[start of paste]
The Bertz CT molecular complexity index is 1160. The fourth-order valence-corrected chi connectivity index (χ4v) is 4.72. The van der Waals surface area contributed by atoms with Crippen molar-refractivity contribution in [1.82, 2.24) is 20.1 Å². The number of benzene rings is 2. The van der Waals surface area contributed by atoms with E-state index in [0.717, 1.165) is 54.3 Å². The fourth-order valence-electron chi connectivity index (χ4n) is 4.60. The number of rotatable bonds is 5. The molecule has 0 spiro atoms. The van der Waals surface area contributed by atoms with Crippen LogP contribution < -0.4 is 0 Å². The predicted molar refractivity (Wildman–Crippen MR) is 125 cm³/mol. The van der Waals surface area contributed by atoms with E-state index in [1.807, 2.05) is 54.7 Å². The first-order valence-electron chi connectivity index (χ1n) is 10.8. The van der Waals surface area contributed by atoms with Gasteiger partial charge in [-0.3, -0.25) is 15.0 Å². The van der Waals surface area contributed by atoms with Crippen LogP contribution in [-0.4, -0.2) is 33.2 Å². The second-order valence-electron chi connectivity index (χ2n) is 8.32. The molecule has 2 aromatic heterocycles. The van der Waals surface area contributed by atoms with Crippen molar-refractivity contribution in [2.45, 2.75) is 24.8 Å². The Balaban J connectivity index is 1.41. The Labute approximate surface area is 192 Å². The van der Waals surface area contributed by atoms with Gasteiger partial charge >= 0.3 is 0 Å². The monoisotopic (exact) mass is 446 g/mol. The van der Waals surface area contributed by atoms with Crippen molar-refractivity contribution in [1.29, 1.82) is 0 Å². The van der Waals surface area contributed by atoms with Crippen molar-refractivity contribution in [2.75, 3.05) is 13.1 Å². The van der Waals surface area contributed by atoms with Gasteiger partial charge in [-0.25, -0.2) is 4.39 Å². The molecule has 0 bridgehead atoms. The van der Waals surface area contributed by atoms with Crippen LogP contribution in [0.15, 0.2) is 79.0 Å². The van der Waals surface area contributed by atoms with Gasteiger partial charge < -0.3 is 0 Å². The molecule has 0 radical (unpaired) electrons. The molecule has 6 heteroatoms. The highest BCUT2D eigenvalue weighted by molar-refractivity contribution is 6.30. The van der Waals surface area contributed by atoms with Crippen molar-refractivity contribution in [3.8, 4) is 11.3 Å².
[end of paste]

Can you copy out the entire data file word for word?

The Bertz CT molecular complexity index is 1160. The fourth-order valence-corrected chi connectivity index (χ4v) is 4.72. The van der Waals surface area contributed by atoms with Crippen molar-refractivity contribution in [1.82, 2.24) is 20.1 Å². The number of benzene rings is 2. The van der Waals surface area contributed by atoms with E-state index in [0.717, 1.165) is 54.3 Å². The fourth-order valence-electron chi connectivity index (χ4n) is 4.60. The number of rotatable bonds is 5. The molecule has 0 spiro atoms. The van der Waals surface area contributed by atoms with Crippen LogP contribution < -0.4 is 0 Å². The predicted molar refractivity (Wildman–Crippen MR) is 125 cm³/mol. The van der Waals surface area contributed by atoms with E-state index in [1.807, 2.05) is 54.7 Å². The first-order valence-electron chi connectivity index (χ1n) is 10.8. The van der Waals surface area contributed by atoms with Gasteiger partial charge in [-0.3, -0.25) is 15.0 Å². The van der Waals surface area contributed by atoms with Crippen LogP contribution in [-0.4, -0.2) is 33.2 Å². The second-order valence-electron chi connectivity index (χ2n) is 8.32. The molecule has 2 aromatic heterocycles. The van der Waals surface area contributed by atoms with Crippen molar-refractivity contribution in [2.45, 2.75) is 24.8 Å². The Balaban J connectivity index is 1.41. The Labute approximate surface area is 192 Å². The van der Waals surface area contributed by atoms with Gasteiger partial charge >= 0.3 is 0 Å². The monoisotopic (exact) mass is 446 g/mol. The van der Waals surface area contributed by atoms with Crippen molar-refractivity contribution in [1.29, 1.82) is 0 Å². The van der Waals surface area contributed by atoms with Crippen molar-refractivity contribution in [2.75, 3.05) is 13.1 Å². The van der Waals surface area contributed by atoms with Gasteiger partial charge in [-0.25, -0.2) is 4.39 Å². The molecule has 0 bridgehead atoms. The van der Waals surface area contributed by atoms with Crippen LogP contribution in [0.15, 0.2) is 79.0 Å². The van der Waals surface area contributed by atoms with Gasteiger partial charge < -0.3 is 0 Å². The molecule has 0 radical (unpaired) electrons. The molecule has 6 heteroatoms. The highest BCUT2D eigenvalue weighted by molar-refractivity contribution is 6.30. The van der Waals surface area contributed by atoms with Crippen molar-refractivity contribution in [3.8, 4) is 11.3 Å².